Hong Kong golfer Jonathan Lai found his niche on the greens instead of the soccer pitch his dad once dominated
Yale graduate is the son of one of Hong Kong’s powerful centre-backs of the 80s and 90s but the 22-year-old is glad he took up golf instead of soccer
He was one of Hong Kong’s most powerful centre-backs, playing for local powerhouses Seiko and South China, but retired footballer Lai Law-kau’s son, Jonathan, has taken a different career path which he hopes will lead him to more glory on the greens.
Lai senior played at the top-level in Hong Kong for almost two decades from the 1980s. He turned out for the defunct Seiko and Lai Sun teams as well as giants Eastern and was a member of the Hong Kong team for years.
So you would expect young Jonathan to lace up his boots and follow suit as a professional footballer?
As fate has it, Jonathan fell in love with golf clubs, greens and the intricacies of golf and it has put him in good stead: His golfing skills helped him earn a place at Yale University.
And in February after graduating from Yale with a mechanical engineering degree last summer, Jonathan won the Hong Kong Close Amateur Championship in Fanling in February.
His proud father is delighted his son has excelled in a different sport albeit not the sport that made Lai senior a central figure on the football pitch.
“We did not intend to use sports to get him a place in Yale University but it was an opportunity to study in the Ivy League thanks to golf,” said the 57-year-old father. “It is just wonderful to see my son win a Hong Kong championship in another sport.”
After finishing his soccer career with Sing Tao in the mid 90s, Lai moved to Los Angeles in 1997 where he ran a trading business with Jonathan, who was then two years old and elder sister, Jennifer, a PhD graduate this summer from the University of California, Berkeley, in tow.
“As a sportsman, I know kids can learn a lot from sports such as discipline and fighting spirit and that’s why I encouraged Jonathan to take part in sports when he was youngster,” said the father. “He played a number of sports, but unfortunately soccer didn’t seem to be his cup of tea and then he showed great promise in golf. He started competing at the age of nine.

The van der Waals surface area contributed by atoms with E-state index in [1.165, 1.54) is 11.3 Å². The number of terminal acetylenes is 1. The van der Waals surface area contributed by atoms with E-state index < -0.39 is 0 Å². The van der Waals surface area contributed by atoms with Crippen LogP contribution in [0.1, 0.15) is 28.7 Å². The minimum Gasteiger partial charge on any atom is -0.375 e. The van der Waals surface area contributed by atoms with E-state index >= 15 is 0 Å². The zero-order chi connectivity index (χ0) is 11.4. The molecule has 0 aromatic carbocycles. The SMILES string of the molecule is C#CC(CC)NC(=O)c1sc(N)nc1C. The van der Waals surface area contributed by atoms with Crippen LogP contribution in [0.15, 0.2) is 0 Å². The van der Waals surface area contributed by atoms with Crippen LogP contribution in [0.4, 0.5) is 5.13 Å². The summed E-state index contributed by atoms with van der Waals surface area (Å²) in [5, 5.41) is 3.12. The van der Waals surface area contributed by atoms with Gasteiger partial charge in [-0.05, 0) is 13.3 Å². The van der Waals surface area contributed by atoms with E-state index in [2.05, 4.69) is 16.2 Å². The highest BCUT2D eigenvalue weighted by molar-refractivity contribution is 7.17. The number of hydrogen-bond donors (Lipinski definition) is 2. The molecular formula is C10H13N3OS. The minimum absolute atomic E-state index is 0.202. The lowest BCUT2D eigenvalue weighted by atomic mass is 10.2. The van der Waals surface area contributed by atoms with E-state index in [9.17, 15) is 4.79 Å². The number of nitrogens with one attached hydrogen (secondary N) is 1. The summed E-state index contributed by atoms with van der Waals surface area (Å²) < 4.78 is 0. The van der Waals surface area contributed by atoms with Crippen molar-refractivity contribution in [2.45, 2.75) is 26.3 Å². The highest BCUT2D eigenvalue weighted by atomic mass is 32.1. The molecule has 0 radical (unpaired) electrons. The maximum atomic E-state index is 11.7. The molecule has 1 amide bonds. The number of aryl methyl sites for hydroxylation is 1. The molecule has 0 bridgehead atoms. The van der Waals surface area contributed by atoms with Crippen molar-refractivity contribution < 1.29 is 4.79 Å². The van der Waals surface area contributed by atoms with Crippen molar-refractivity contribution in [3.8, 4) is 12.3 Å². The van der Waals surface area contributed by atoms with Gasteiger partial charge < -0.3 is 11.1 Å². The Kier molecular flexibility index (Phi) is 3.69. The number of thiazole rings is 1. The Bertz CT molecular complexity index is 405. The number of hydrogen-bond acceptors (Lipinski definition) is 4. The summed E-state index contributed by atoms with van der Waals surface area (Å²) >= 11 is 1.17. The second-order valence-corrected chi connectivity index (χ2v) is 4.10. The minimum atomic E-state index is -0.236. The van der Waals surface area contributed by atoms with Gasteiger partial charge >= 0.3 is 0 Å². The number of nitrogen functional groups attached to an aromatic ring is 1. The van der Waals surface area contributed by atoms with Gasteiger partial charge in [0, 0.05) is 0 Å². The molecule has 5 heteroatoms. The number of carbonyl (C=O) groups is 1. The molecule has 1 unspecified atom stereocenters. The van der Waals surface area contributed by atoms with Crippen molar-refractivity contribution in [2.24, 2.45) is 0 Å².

“While playing amateur golf in the US which is hugely competitive, it was taking up a lot of his time, but Jonathan managed to strike the balance between school and play. He did well in his studies.
In fact, he had sufficient academic qualifications to enter [good] colleges such as UCLA or UC Berkeley after high school, but two exceptionally good performances [on the golf course] in the last two weeks when he was in grade 11 caught the eyes of a coach from Yale and the university offered him a place. Indeed, he wasn’t doing well enough in golf throughout grade 11, which was pivotal to attract offers from universities, but his last two results really gave him a boost.”
A second place and a fifth-place finish in two consecutive weeks gave Jonathan a 64th ranking in the American Junior Golf Association in 2012. Overall, Jonathan has had six AJGA top-10 finishes. In 2013, he came through the sectional qualifying in the US Public Links Amateur Championships only to lose in the final.
When he studied at Yale, he helped the team finish second in the All-Ivy in 2015 and in his last year at university, he finished third at the Cornell Invitational and eighth at the Princeton Invitational.
“I didn’t play golf when I returned to Hong Kong after graduating from Yale last summer as I landed a job here,” said 22-year-old Jonathan. “But then when I attended the Hong Kong Open in November, I realised some professionals such as Sean Crocker were playing in the AJGA during the same time as me. It suddenly struck me. That’s why I took part in the Hong Kong Close, which I hope will help me go on to scoring bigger titles.”
Following his first success in Hong Kong, Jonathan has sets sights on this summer’s Asian Games in Jakarta if he is picked by the Golf Association. However, he stressed he has no plans of turning professional – at least for the moment.
“Playing in the professional tour is a totally different matter and I don’t think I am ready for that,” he said. “I need to think carefully on consider the future of the sport in Hong Kong, especially after the recent debate on the land use issue with the Hong Kong Golf Club.
“The Club offers golfers major training facilities in Hong Kong and if it is not going to exist any more, it will be detrimental to the sport and the future prospect of our young players. After all, you can’t send them all to the US for training.”